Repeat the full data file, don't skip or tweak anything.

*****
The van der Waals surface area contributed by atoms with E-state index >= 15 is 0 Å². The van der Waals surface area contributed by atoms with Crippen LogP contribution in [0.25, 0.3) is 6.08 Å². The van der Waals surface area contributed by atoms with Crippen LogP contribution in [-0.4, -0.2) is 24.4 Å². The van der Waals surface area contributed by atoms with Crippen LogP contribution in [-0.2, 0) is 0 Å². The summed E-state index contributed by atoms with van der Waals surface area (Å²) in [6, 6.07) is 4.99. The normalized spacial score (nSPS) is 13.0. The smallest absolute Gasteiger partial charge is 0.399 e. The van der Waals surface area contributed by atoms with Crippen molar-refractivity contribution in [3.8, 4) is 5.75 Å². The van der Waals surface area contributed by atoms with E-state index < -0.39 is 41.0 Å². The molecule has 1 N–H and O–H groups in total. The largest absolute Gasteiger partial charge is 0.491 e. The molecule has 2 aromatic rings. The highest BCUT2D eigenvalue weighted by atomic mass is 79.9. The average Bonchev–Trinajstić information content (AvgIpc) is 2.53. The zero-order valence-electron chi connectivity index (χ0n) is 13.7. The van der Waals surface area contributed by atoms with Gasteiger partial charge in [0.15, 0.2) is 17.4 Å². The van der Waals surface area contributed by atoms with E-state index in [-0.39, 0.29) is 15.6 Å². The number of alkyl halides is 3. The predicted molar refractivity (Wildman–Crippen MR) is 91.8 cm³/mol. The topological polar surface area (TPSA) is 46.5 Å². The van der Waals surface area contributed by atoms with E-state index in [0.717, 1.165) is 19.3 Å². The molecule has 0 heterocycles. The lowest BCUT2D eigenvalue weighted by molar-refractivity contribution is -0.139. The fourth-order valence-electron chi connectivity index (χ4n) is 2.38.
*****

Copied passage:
The van der Waals surface area contributed by atoms with E-state index >= 15 is 0 Å². The van der Waals surface area contributed by atoms with Crippen LogP contribution in [0.25, 0.3) is 6.08 Å². The van der Waals surface area contributed by atoms with Crippen LogP contribution in [-0.4, -0.2) is 24.4 Å². The van der Waals surface area contributed by atoms with Crippen LogP contribution in [-0.2, 0) is 0 Å². The summed E-state index contributed by atoms with van der Waals surface area (Å²) in [6, 6.07) is 4.99. The normalized spacial score (nSPS) is 13.0. The smallest absolute Gasteiger partial charge is 0.399 e. The van der Waals surface area contributed by atoms with Crippen molar-refractivity contribution in [3.8, 4) is 5.75 Å². The van der Waals surface area contributed by atoms with E-state index < -0.39 is 41.0 Å². The molecule has 1 N–H and O–H groups in total. The largest absolute Gasteiger partial charge is 0.491 e. The molecule has 2 aromatic rings. The highest BCUT2D eigenvalue weighted by atomic mass is 79.9. The average Bonchev–Trinajstić information content (AvgIpc) is 2.53. The zero-order valence-electron chi connectivity index (χ0n) is 13.7. The van der Waals surface area contributed by atoms with Gasteiger partial charge in [0.15, 0.2) is 17.4 Å². The van der Waals surface area contributed by atoms with E-state index in [-0.39, 0.29) is 15.6 Å². The number of alkyl halides is 3. The predicted molar refractivity (Wildman–Crippen MR) is 91.8 cm³/mol. The topological polar surface area (TPSA) is 46.5 Å². The van der Waals surface area contributed by atoms with E-state index in [0.717, 1.165) is 19.3 Å². The molecule has 0 heterocycles. The lowest BCUT2D eigenvalue weighted by molar-refractivity contribution is -0.139. The fourth-order valence-electron chi connectivity index (χ4n) is 2.38.